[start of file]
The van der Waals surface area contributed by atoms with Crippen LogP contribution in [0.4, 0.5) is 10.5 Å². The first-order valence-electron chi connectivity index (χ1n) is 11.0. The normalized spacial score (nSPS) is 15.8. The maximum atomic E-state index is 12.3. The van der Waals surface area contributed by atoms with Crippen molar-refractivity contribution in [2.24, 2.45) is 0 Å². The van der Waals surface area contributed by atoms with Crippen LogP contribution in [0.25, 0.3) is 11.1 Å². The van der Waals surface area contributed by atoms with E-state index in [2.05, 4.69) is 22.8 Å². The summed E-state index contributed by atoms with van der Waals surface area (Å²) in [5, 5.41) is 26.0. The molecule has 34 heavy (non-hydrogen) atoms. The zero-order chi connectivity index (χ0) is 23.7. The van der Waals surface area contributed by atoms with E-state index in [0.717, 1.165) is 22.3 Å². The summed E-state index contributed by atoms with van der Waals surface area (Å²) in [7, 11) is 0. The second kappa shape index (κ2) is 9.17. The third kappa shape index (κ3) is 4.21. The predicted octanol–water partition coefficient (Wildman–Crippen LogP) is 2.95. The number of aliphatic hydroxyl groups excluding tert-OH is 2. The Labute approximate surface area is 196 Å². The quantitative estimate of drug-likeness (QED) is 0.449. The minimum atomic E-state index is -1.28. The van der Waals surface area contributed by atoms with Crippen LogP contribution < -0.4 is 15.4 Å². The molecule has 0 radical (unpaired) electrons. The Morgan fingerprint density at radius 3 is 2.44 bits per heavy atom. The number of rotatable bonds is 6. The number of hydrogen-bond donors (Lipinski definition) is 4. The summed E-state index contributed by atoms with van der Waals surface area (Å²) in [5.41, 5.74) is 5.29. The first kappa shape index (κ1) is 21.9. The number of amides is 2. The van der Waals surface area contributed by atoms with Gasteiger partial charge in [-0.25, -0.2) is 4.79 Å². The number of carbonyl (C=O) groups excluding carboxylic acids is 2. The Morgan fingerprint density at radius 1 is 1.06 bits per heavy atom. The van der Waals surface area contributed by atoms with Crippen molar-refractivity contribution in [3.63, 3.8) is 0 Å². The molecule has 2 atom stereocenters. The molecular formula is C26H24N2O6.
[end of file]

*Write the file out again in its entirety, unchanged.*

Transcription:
The van der Waals surface area contributed by atoms with Crippen LogP contribution in [0.4, 0.5) is 10.5 Å². The first-order valence-electron chi connectivity index (χ1n) is 11.0. The normalized spacial score (nSPS) is 15.8. The maximum atomic E-state index is 12.3. The van der Waals surface area contributed by atoms with Crippen molar-refractivity contribution in [2.24, 2.45) is 0 Å². The van der Waals surface area contributed by atoms with Crippen LogP contribution in [0.25, 0.3) is 11.1 Å². The van der Waals surface area contributed by atoms with E-state index in [2.05, 4.69) is 22.8 Å². The summed E-state index contributed by atoms with van der Waals surface area (Å²) in [5, 5.41) is 26.0. The molecule has 34 heavy (non-hydrogen) atoms. The zero-order chi connectivity index (χ0) is 23.7. The van der Waals surface area contributed by atoms with E-state index in [0.717, 1.165) is 22.3 Å². The summed E-state index contributed by atoms with van der Waals surface area (Å²) in [7, 11) is 0. The second kappa shape index (κ2) is 9.17. The third kappa shape index (κ3) is 4.21. The predicted octanol–water partition coefficient (Wildman–Crippen LogP) is 2.95. The number of aliphatic hydroxyl groups excluding tert-OH is 2. The Labute approximate surface area is 196 Å². The quantitative estimate of drug-likeness (QED) is 0.449. The minimum atomic E-state index is -1.28. The van der Waals surface area contributed by atoms with Crippen LogP contribution < -0.4 is 15.4 Å². The molecule has 0 radical (unpaired) electrons. The Morgan fingerprint density at radius 3 is 2.44 bits per heavy atom. The number of rotatable bonds is 6. The number of hydrogen-bond donors (Lipinski definition) is 4. The summed E-state index contributed by atoms with van der Waals surface area (Å²) in [5.41, 5.74) is 5.29. The first kappa shape index (κ1) is 21.9. The number of amides is 2. The van der Waals surface area contributed by atoms with Gasteiger partial charge in [-0.25, -0.2) is 4.79 Å². The number of carbonyl (C=O) groups excluding carboxylic acids is 2. The Morgan fingerprint density at radius 1 is 1.06 bits per heavy atom. The van der Waals surface area contributed by atoms with Crippen molar-refractivity contribution in [3.63, 3.8) is 0 Å². The molecule has 2 atom stereocenters. The molecular formula is C26H24N2O6.